My sister and I were talking last December about how we both have always wanted to complete a marathon as a bucket list item. We talked about how we had wanted to do it years ago when we were a wee bit younger, before we had kids, and before we had real excuses. So it sounded like a good idea when we decided this would be the year we would do it. Not for time. But just to complete it. It sounded like a good idea when I impulsively signed up for the Hapalua, or the half marathon, as the way to gauge where I was and how much training I would need for the real deal, the Honolulu Marathon in December. It sounded like a good idea.
I really did mean to train. And I did well for the first 2 weeks. And then life happened. I will not get into the details but when it comes down to it I have every excuse. I am not worried about walking 13.2 miles with my sister. I am not even worried about being sore afterward. However, I do know the importance of a pre-event massage and a post-event massage.
Anyone who participates in a sporting event at any level could benefit from a pre and a post-event massage. The desired purpose of these types of massages are to help the athlete perform at their best and to recover after the event.
A pre-event massage can be performed from 30 minutes up to two days before the sporting event. The post event should be performed within 72 hours following the sporting event.
Physically a pre-event massage is intended to stimulate the muscles for the event. Psychologically, a pre-event massage can either calm a person’s nerves before the event or get them amped up and excited for the event. It all depends on what each athlete needs and how close to the event the massage is.
Generally the closer the massage is to the event the less invasive you want the massage to be as we don’t want to injure any change any range of motion of the muscles to be used in the event. Additionally, the closer we get to the event the less lotion or emollient you want the therapist to use. The lotion or emollient can clog the pores and restrict sweating.
Importance of Sports Massage While Training for a Marathon
It’s that time of the year again, runners from all over the country have been training for the annual Honolulu Marathon. Many people have different methods of preparing for such a strenuous event. What a lot of runners don’t know is that massage should also be an important part of their training routine. Receiving a massage here at OSR in Kailua isn’t just a luxury you save for a special occasion, your body needs it.
Benefits of Massage:
- Detox- Waste products like lactic acid can be effectively removed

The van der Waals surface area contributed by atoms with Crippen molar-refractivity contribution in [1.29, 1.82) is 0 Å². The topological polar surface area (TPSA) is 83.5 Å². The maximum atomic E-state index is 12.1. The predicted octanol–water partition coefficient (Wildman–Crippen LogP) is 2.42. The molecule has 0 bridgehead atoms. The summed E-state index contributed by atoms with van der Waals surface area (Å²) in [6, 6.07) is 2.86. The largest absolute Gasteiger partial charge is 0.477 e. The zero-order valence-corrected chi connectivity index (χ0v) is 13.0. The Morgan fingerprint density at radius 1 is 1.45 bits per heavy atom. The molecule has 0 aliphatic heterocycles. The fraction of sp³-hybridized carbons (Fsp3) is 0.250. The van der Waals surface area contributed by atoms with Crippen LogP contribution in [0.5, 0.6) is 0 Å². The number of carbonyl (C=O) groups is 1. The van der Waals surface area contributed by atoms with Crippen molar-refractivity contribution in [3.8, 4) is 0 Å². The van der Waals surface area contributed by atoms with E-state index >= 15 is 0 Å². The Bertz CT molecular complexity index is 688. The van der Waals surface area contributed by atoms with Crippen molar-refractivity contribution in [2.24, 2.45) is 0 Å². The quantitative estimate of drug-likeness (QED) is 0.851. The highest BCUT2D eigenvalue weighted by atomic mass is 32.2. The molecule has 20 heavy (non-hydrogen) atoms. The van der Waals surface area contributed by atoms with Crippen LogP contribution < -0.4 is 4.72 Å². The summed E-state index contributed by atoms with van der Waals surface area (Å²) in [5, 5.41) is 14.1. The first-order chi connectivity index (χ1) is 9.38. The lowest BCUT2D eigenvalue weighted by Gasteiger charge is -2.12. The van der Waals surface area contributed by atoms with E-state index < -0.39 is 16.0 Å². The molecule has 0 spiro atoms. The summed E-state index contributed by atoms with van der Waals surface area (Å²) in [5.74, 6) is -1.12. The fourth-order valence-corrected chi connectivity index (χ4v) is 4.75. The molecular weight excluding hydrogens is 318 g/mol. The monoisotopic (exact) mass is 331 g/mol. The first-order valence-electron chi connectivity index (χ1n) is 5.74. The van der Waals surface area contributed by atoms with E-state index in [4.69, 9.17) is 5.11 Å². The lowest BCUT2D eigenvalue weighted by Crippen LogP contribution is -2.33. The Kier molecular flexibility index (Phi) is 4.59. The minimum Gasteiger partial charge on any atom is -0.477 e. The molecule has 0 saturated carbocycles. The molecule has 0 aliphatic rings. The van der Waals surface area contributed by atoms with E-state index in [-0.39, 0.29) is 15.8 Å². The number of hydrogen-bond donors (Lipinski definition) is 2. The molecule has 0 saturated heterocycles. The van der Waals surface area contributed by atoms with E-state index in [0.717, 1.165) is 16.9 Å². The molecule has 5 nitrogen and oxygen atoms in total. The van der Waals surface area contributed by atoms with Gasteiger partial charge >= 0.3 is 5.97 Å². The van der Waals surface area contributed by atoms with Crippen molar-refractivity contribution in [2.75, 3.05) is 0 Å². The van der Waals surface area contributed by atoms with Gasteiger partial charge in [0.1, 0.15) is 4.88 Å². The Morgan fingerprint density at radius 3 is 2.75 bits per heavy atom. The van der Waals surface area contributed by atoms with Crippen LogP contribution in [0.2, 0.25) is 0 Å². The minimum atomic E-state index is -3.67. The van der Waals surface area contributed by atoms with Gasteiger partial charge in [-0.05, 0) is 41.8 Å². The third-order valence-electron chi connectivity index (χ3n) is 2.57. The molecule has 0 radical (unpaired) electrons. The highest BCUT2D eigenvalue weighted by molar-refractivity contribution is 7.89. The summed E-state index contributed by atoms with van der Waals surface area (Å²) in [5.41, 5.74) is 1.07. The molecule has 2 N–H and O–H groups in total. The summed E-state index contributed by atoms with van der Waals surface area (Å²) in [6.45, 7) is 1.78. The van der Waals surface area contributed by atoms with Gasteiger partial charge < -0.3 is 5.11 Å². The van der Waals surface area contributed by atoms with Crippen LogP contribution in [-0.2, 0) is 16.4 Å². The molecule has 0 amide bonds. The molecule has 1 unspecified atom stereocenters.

- Improved Flexibility- When you get massage your muscles and the soft tissue that surrounds it get stretched in different directions, improving flexibility.
- Recovery- Massage helps break down scar tissue and helps heal any new injuries.
- Circulation- Massage promotes blood flow to the entire body.
- Pain relief- Tension in the muscle can be painful. Massage can release the body’s natural endorphins to reduce or eliminate pain.
Common runners injuries massage can help with
- Iliotibial band syndrome
- Achilles tendinopathies
- Plantar fasciitis
- Muscle strains
As a massage therapist here at Oahu Spine & Rehab, I recommend Sports Massage every other week for the first 4-6 weeks of training. Then increase to once per week at the peak of training. During the final week it’s important to get a massage, along with lots of rest, stretching and hydration. Post-race, it is important to book yourself a massage the week after the race. Massage will help the micro-tears of your muscles heal and repair.
You may be thinking, what is the difference between a sports massage and any regular full body deep tissue massage you might have had in the past. Sports Massage focuses on the movement and the muscles involved in the sport the client is training for. Often times it is not full body, but focused on the areas that need it the most. It can be uncomfortable at times because we are promoting better recovery to your overused muscles. It is important to always have open communication with your Massage Therapist and never go past your pain tolerance.
When you are getting a pre-event massage your therapist should be doing any of the following:
- Compression to increase blood flow to the muscles
- Friction to create heat as that will help to warm up the muscles
- Gentle active stretching of the muscles
- Tapotement to stimulate the tissues
Post-event massages are typically conducted within 72 hours following the event. A post-event massage can be done to improve recovery, to promote relaxation, but also to relieve the body of delayed onset muscle soreness or help acute pain sustained from any injury. The results of the post-event massage is remove waste, increase muscle or tissue elasticity, and to increase lymphatic drainage.
Typically the type of massage you receive during a post-event massage is different than that of a pre-event massage.
During a post-event massage you should expect the massage therapist to do any of the following:
- Active stretching
- Petrissage (kneading)
- Effleurage (long gliding strokes)
- Joint mobilizations
Luckily for you, and any athletes you may know, we do both of these types of massages at Oahu Spine and Rehab. We look forward to being a part of your journey and race to the finish line. If you are a runner looking to add pre and post-massages to your training program, feel free to call OSR at 808-488-5555!